Ross spoke of studies showing that kids who have gone to a Jewish high school are more Jewishly knowledgeable and involved. And yet, he said that, in the beginning, there was almost a feeling that you were sacrificing your children to the experiment of a new high school, but that didn’t turn out to be the case. Ross gave Rabbi Mordechai Feuerstein, a co-founder of Maimonides, kudos for his efforts to keep the school going.
When the school was in “the shack” (portables) on Baillie Street, said Schwartzman, there were fewer than 60 kids and now there are more than 270. Back when she was helping bring KDHS into existence, she said she was confident this growth would happen, based on a survey that was conducted at Vancouver Talmud Torah, which would be the main feeder school into the high school. She was president of VTT at the time, and the survey of parents showed that about 50% of the kids from VTT would go to a Jewish high school if there were one.
Quality education was important to everyone, said Schwartzman, and one of the things the group behind KDHS did to ensure quality was to bring Perry Seidelman in as principal. Seidelman, who had some 30 years’ experience in teaching and administration at the time, had been contemplating retirement, but took on the principalship and held the position until 2008; he was succeeded by Klein.
In a video that featured Gordon and Leslie Diamond and their daughter Jill Diamond, as well as Class of 2023 students talking about how the school has positively impacted them, the Diamonds spoke of how proud they were of KDHS, its students, staff, and all the people who have given it its “personality” and contributed to its success. Calling the school “a labour of love for the Diamond Foundation,” Jill Diamond said, “And the most wonderful thing about King David is that it is teaching the Jewish values of tikkun olam, of chesed, of mitzvot and of tzedakah to the next generation of leaders of our community.”
Such has been the growth of the school that it added a modular unit last year, the building of which was funded by the Diamond Foundation. In her remarks with Guez, KDHS board co-president Diane Friedman spoke about how the addition is affectionately called the school’s “East Campus,” and thanked the foundation, as well as the donors who filled the modular with state-of-the art equipment, furniture and technology.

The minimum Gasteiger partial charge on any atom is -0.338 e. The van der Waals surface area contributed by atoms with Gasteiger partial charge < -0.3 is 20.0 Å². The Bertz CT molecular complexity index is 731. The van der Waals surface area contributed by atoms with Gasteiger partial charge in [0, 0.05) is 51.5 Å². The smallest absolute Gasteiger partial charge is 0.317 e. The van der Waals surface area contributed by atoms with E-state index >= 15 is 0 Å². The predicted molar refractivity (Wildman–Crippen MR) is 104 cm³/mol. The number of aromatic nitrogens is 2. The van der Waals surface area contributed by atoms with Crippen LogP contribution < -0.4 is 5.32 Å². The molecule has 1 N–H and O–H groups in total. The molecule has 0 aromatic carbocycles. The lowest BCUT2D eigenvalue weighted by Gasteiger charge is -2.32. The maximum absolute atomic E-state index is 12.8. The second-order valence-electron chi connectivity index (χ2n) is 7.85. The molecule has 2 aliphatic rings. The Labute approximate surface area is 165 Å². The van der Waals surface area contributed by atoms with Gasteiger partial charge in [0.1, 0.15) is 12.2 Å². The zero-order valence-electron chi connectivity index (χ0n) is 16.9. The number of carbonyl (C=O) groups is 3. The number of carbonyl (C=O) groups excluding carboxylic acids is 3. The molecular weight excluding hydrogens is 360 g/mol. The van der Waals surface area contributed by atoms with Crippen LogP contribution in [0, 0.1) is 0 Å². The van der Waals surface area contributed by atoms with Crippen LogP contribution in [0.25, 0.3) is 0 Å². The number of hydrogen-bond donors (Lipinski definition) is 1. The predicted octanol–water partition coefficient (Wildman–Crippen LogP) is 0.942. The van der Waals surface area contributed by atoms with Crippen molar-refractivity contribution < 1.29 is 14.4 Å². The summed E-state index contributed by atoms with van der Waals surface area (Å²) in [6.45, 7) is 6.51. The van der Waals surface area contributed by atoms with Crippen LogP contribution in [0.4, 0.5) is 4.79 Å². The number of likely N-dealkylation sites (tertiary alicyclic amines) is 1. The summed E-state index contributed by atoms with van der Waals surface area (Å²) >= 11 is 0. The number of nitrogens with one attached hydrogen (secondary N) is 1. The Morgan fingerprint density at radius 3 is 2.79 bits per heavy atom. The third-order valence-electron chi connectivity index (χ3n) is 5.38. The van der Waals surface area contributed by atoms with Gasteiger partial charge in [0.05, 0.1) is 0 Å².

The evening came to a close with Klein and Seidelman. The former principal said he had worked at many schools before King David, and that he liked all of them – but he “loved King David.” He said he felt very proud as he looked around the room.
The gala also featured, under the direction of music teacher Johnny Seguin, the KDHS jazz band, who played at the cocktail reception – Luca Jeffery, Max Kimel, Jesse Millman and Nikki Wiseman – and performances throughout the night by singers Ella Ankenman, Kailey Bressler, Rachel Gerber, Mhairi Hemingson and Nikki Wiseman, with choreography credit given to Shai Rubin.
Gala committee members were Cyndi Ankenman, Dalia Bressler, Laura Feldman, Andrea Foxman, Nicole Ginsberg, Margaret Hemingson, Anna Herman, Ruth Jankelowitz, Joelly Simkin and Annie Simpson. Other volunteers were Lina Chernov, Kim Fisher, Jessica Forman, Simon Karsyente, Matilda Rosman Levsky, Melina Baum Singer, Gaenor Vaida, Jacqueline Wener and King David students Danielle Agulyansky, Eden Almog, Ali Fadida, Tamir Gini and Yuli Kabazo.